Companies like 23andMe are using SNP chips and those are available for an only rather a limited number of species. To be completely honest, I don't even know what would be the raw data they would provide, but I would suspect it could be a vcf file.
If the chosen ...
It's usually CNV callers that make use of Tumour/Normal WGS pairs to estimate purity. It can also be done with WES (exome) Tumour/Normal pairs.
There are several tools out there, I have some experience with the one written by Illumina (public on Github):
It requires realigning things with bowtie2, so I don't think it can ...
If you have gVCFs, the first thing you should try is joint variant calling. According to GATK, joint variant calling "empowers variant discovery by providing the ability to leverage population-wide information from a cohort of multiple sample[sic], allowing us to detect variants with great sensitivity and genotype samples as accurately as possible." source.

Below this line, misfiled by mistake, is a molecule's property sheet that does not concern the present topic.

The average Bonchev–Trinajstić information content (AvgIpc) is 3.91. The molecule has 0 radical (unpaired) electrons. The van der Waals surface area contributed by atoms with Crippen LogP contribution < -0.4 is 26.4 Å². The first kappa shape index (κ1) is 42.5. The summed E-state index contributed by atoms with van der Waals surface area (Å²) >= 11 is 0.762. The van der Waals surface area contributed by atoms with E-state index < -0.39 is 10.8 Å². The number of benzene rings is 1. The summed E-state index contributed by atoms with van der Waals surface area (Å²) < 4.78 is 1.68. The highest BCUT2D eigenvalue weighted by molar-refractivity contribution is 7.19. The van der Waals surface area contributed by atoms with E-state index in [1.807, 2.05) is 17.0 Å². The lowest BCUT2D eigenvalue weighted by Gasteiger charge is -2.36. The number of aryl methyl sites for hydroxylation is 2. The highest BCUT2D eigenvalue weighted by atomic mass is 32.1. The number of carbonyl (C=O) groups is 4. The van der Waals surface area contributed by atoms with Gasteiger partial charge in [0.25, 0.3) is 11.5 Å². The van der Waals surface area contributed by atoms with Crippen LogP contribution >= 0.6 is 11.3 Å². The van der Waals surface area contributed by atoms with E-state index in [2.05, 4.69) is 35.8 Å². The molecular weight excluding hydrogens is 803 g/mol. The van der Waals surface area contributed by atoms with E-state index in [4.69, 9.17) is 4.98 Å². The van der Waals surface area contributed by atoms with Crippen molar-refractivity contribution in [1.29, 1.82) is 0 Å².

I'm not familiar with the program, but apparently Hail is setting itself up as a swiss-army chainsaw project for doing downstream analysis on variant-called datasets.
An overview of Hail can be found here:
A tutorial on association testing can be found here:
UPDATE: As an update, Sarah Walker (co-author on the poster) responded to my question on the GATK forum. She clarified with the following statement:
We believe the sites around 30X (and above 150X) are being filtered
due to low mapping quality (since it is whole genome so there are many
areas that are hard to map), which explains the low ...
In addition to the answer from @gringer there is a bcftools plugin called split that can do this, but gives you the added ability to output single-sample VCFs by specifying a filename for each sample.